Local government clinics were reportedly closed at night and on weekends, and women who went into labour at these periods had no choice than to patronize pa·tron·ize
tr.v. pa·tron·ized, pa·tron·iz·ing, pa·tron·iz·es
1. To act as a patron to; support or sponsor.
2. To go to as a customer, especially on a regular basis.
3. traditional birth attendants.
The use of malfunctioning or outdated hospital equipment and problems with power supply are also commonplace in local government clinics".
Perceptions on Maternal Mortality
Table 3 shows the different perceptions held by the respondents. The perception of 78.2% was that abortion should not be legalized in spite of its association with MM when done illegally, 60.9% believed that legislators should not finance maternal health projects from their constituency allowance and 54.5% were of the perception that legislation on compulsory use of antenatal an·te·na·tal
before parturition. Called also prenatal, antepartal. care would not reduce MM. Mean perception score was 10.6 [+ or -] 4.6 and the mean perception scores of respondents with first degree, Ordinary National Diploma/National Certificate of Education and Secondary School Certificate were 13.4 [+ or -] 4.0, 9.9 [+ or -] 5.2 and 9.4 [+ or -] 3.5 respectively (p=0.00). Educational status was found influence perceptions on maternal mortality (p=0.014) (Table 4). The poor perception held by respondents was corroborated by the in-depth interview where it was emphasized that "not supporting a bill to restrict the legal age of marriage because it will cause promiscuity Promiscuity
See also Profligacy.
constantly flits from one girl to another. [Aust. Drama: Schnitzler Anatol in Benét, 33]
promiscuous goddess of sensual love. [Gk. Myth. (54.5%))" and "a woman using family planning family planning
Use of measures designed to regulate the number and spacing of children within a family, largely to curb population growth and ensure each family’s access to limited resources. is promiscuous (51.8%)".
Suggested Strategies for Maternal Mortality Reduction
Table 5 presents the proffered strategies for building political will for the reduction of maternal mortality in Nigeria among the 110 LGLs surveyed. The in-depth interview participants in addition to these opined that the
'promotion of girl child education will have a significant impact in reducing maternal mortality', 'night and weekend duties should be made compulsory for midwives in local government clinics so that pregnant women can have access to them at any time the need may arise'.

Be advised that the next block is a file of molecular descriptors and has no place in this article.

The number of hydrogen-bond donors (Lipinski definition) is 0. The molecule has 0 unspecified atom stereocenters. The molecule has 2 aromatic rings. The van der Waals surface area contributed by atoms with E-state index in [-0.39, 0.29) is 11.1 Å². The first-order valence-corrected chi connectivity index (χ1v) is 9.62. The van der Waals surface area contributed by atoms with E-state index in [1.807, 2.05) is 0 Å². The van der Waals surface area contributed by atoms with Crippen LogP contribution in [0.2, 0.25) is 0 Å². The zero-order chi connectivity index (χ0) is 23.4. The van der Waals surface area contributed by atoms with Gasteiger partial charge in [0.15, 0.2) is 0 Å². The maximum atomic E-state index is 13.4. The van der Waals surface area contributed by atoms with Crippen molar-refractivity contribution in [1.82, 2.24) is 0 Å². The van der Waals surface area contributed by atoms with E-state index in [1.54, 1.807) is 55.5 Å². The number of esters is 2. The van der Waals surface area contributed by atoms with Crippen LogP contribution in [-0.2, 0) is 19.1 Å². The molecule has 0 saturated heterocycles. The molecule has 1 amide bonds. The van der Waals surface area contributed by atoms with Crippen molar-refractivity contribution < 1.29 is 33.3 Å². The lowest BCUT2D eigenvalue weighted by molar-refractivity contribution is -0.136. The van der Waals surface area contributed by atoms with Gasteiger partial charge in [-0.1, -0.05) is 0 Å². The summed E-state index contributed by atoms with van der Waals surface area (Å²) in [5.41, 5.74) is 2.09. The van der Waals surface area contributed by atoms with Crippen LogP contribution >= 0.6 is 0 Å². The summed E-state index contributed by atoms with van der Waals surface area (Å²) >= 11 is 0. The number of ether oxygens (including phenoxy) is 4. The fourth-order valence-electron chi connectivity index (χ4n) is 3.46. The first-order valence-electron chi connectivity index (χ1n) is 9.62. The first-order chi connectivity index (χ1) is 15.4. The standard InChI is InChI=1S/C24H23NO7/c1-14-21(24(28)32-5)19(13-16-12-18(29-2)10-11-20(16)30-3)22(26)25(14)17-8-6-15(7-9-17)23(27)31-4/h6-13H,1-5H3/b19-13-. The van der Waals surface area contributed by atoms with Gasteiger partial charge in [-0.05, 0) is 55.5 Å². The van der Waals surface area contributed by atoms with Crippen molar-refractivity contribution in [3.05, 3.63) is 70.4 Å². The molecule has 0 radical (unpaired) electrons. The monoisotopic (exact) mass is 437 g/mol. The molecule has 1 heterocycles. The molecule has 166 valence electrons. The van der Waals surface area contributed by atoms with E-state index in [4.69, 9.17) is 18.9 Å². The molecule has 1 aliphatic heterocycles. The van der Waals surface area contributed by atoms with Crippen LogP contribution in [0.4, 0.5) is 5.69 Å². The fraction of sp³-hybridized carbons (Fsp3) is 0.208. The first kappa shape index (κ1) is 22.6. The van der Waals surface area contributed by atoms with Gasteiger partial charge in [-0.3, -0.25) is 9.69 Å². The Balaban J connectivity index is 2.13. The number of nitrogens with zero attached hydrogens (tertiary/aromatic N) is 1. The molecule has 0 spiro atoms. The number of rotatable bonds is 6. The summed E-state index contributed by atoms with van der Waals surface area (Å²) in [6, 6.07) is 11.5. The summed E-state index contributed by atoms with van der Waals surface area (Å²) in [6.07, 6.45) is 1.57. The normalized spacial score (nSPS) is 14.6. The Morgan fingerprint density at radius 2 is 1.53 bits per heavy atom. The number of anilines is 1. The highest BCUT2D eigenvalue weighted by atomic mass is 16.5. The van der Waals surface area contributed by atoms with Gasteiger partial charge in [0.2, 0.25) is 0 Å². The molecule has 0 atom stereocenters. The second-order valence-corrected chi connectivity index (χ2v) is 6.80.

These they said were very necessary especially for the people living in the rural areas where Local Government clinics are the only available health service. Others included 'constitution amendment that will give local government leaders autonomy to write their budget and prioritize a problem themselves'
'the need for a law that will obligate all levels of government to ensure that all health facilities are equipped to provide emergency obstetric care',
involvement of party leaders in maternal health programme, good human relationship between the medical officer of health and political leaders, and involvement of royal fathers in maternal health programmes.
More than a quarter of the respondents were not aware that maternal mortality is high in Nigeria. This is an indication that there is no adequate sensitization sensitization /sen·si·ti·za·tion/ (sen?si-ti-za´shun)
1. administration of an antigen to induce a primary immune response.
2. exposure to allergen that results in the development of hypersensitivity. and advocacy for legislators on maternal mortality at the local government. This finding is similar to the study by Lawoyin et al (12) where respondents only 47.8% of their respondents knew someone who had died a maternal death and that of Sychareun et al (13) which documented poor knowledge among policy makers as well as inconsistent attitudes. This is however at variance with the findings of Zubairu et al (14) who documented a fairly good knowledge of maternal mortality among community leaders studied.
A large proportion of the respondents not knowing the current maternal mortality ratio in Nigeria is consistent with the findings of Okonofua et al (15) where only 2 out of 49 policymakers interviewed correctly reported the current maternal mortality statistics. The finding that respondents believed that HIV/AIDS is one of the direct causes of maternal mortality is in line with the estimate of WHO3 that there were 42 000 deaths due to HIV/AIDS among pregnant about half of which were assumed to be maternal. The contribution of HIV/AIDS was reportedly highest in sub-Saharan Africa where 9% of all maternal deaths were due to HIV/AIDS.
Half of the respondents' believed that women are not at risk when they have malaria during pregnancy. This showed that some people still do not see malaria as a serious health problem that needs immediate attention especially for the pregnant women. When this is the case, policies for preventing malaria in pregnancy like promoting the use of treated nets and intermittent presumptive pre·sump·tive
1. Providing a reasonable basis for belief or acceptance.
2. Founded on probability or presumption.